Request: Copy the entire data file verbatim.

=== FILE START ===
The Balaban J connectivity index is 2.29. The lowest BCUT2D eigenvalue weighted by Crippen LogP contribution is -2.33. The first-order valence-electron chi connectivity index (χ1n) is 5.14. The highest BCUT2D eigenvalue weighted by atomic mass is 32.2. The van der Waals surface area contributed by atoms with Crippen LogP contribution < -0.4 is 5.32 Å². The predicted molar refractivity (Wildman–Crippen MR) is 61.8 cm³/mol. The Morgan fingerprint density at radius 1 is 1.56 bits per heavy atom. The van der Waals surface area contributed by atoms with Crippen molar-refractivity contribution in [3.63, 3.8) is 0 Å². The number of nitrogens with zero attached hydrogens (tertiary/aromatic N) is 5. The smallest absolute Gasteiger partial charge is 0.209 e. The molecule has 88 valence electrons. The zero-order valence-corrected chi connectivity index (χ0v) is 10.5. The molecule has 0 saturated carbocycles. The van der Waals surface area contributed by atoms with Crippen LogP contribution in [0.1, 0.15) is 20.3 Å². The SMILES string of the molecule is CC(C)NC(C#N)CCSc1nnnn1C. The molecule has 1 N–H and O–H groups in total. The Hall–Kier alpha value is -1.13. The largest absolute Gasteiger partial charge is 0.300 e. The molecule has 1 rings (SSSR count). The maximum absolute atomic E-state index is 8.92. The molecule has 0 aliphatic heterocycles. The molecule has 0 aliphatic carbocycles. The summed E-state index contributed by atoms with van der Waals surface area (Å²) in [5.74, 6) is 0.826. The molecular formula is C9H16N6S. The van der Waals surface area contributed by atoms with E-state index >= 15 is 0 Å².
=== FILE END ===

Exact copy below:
The Balaban J connectivity index is 2.29. The lowest BCUT2D eigenvalue weighted by Crippen LogP contribution is -2.33. The first-order valence-electron chi connectivity index (χ1n) is 5.14. The highest BCUT2D eigenvalue weighted by atomic mass is 32.2. The van der Waals surface area contributed by atoms with Crippen LogP contribution < -0.4 is 5.32 Å². The predicted molar refractivity (Wildman–Crippen MR) is 61.8 cm³/mol. The Morgan fingerprint density at radius 1 is 1.56 bits per heavy atom. The van der Waals surface area contributed by atoms with Crippen molar-refractivity contribution in [3.63, 3.8) is 0 Å². The number of nitrogens with zero attached hydrogens (tertiary/aromatic N) is 5. The smallest absolute Gasteiger partial charge is 0.209 e. The molecule has 88 valence electrons. The zero-order valence-corrected chi connectivity index (χ0v) is 10.5. The molecule has 0 saturated carbocycles. The van der Waals surface area contributed by atoms with Crippen LogP contribution in [0.1, 0.15) is 20.3 Å². The SMILES string of the molecule is CC(C)NC(C#N)CCSc1nnnn1C. The molecule has 1 N–H and O–H groups in total. The Hall–Kier alpha value is -1.13. The largest absolute Gasteiger partial charge is 0.300 e. The molecule has 1 rings (SSSR count). The maximum absolute atomic E-state index is 8.92. The molecule has 0 aliphatic heterocycles. The molecule has 0 aliphatic carbocycles. The summed E-state index contributed by atoms with van der Waals surface area (Å²) in [5.74, 6) is 0.826. The molecular formula is C9H16N6S. The van der Waals surface area contributed by atoms with E-state index >= 15 is 0 Å².